Stalk Width Estimation


The goal of this project was to detect and size stalks in Sorghum plants. Hence, the objective was to develop an algorithm that can work in real time and is easily generalized for sizing different plants.

Fig.1 (a) Detected Stalks

Fig.1 (b) Estimated Width

System Design

  • The algorithm needed to run in real time and had to be generalizable across different crops. Hence a Deep Learninig based data driven approach was used.

  • A VGG-16 based Faster-RCNN model was trained to detect stalks.

  • We used around 300 images with almost 1400 total bounding boxes.

  • The resulting detections are shown in Fig.2

Fig. 2 This figure shows the detected stalks

But, once the stalks are detected, how to size them? For that :

  • These stalks were then used as proposals for A Fully Convolutional Network, that Semantically Segmented them.

  • Thus, masks generated from Semantic Segmentation were used to fit ellipses using SVD.

Fig.3 This figure shows the resulting semantically segmented stalk.

  • All measurements were in pixels. To get a metric estimate, depth-maps were computed using calibrated stereo pair.

  • The red sensor in the right of Fig.4 is the custom stereo sensor used in our lab.

  • This sensor uses strong flashes and low exposure time to get rid of background, thus making uniform data for deep-learning pipelines to learn faster.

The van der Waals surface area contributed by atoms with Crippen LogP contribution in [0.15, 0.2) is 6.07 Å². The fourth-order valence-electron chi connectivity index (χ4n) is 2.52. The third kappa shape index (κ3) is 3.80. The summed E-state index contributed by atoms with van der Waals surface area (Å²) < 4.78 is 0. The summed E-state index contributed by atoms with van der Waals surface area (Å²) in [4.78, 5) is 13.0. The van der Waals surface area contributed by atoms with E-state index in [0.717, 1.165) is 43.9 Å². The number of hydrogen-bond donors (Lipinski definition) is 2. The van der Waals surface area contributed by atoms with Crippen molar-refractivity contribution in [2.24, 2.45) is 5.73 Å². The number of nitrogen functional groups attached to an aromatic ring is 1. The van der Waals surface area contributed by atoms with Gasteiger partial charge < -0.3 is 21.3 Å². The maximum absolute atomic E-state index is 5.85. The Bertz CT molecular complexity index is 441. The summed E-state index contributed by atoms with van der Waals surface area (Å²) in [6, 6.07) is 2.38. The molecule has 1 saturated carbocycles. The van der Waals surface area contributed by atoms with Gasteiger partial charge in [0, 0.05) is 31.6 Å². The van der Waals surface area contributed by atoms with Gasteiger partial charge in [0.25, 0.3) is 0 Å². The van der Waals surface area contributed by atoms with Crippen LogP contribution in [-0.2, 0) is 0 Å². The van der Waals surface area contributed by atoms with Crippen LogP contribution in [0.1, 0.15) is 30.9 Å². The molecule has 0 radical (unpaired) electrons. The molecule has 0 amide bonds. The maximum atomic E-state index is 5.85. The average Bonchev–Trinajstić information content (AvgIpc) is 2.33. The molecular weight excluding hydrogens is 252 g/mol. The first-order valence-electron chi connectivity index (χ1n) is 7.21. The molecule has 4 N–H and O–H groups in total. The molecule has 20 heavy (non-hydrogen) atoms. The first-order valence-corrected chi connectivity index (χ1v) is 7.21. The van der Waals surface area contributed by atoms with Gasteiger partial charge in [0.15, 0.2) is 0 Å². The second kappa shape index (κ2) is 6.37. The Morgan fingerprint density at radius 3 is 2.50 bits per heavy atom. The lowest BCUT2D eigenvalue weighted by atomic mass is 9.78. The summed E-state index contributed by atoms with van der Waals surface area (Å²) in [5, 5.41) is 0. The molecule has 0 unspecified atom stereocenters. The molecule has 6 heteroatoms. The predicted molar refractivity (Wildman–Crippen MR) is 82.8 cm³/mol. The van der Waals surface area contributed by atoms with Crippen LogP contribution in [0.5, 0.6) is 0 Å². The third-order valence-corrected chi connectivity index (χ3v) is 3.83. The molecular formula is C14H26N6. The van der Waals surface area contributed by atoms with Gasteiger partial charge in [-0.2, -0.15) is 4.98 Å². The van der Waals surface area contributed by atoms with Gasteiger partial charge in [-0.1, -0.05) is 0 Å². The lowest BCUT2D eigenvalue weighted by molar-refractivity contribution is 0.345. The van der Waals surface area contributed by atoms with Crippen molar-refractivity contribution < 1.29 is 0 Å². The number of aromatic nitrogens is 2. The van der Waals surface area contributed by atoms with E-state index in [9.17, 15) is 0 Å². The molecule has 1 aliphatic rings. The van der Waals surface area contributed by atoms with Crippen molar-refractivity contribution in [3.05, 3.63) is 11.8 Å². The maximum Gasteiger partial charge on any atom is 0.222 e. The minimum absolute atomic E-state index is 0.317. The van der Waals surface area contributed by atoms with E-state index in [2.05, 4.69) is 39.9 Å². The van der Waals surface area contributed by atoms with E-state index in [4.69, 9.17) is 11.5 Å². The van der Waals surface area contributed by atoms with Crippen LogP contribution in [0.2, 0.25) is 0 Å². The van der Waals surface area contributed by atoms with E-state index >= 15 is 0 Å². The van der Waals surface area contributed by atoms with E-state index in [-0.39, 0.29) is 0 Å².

Fig.4 This figure shows the resulting disparity map after applying SGBM over rectified stereo images.

  • The length of minor axis gave the width for the proposed stalk, as shown in Fig.5. This width was in pixels. To get a metric estimate, the depth map was used to get the real world coordinates of the minor axis.

Fig.5 This figure shows the length of the minor axis in metric units. This is the resulting stalk-width.

Process Flow Diagram And Results

  • The resulting architecture, shown in Fig. 6 was faster to train than the architectures semantically segment the whole image, because Faster-RCNN was used to generate Regions of Interests for the FCN.

  • The pipeline was  measure stalk-width with 2.2 mm absolute error, taking human-measurements as reference.

  • The pipeline was 220 times faster than human going through the same amount of data.

Fig.6 This figure shows the system-pipeline for stalk width estimation. At first the stalks are detected using Faster-RCNN. The detections are sent trough a F.C.N. for semantic segmentation. Then ellipses are fit to the resulting masks. The length of minor axis in metric units then gives us the estimated width.

  • Once, stalk-widths are computed for the entire data-set, a Geo-registered heat-map was made indicating regions with low and high stalk-width.

  • This data was collected in Clemson, South-Carolina.

Fig.7. This image shows the heat-map for stalk-widths across the entire field.

  • As shown by Fig.8, this architecture can be easily used for different phenotypes. This particular examples shows the use of this architecture for detecting and sizing Panicles.





Fig.8. (a) and (b) show the results of using the same architecture for detecting Panicles and (c) and (d) show the resulting size estimates.

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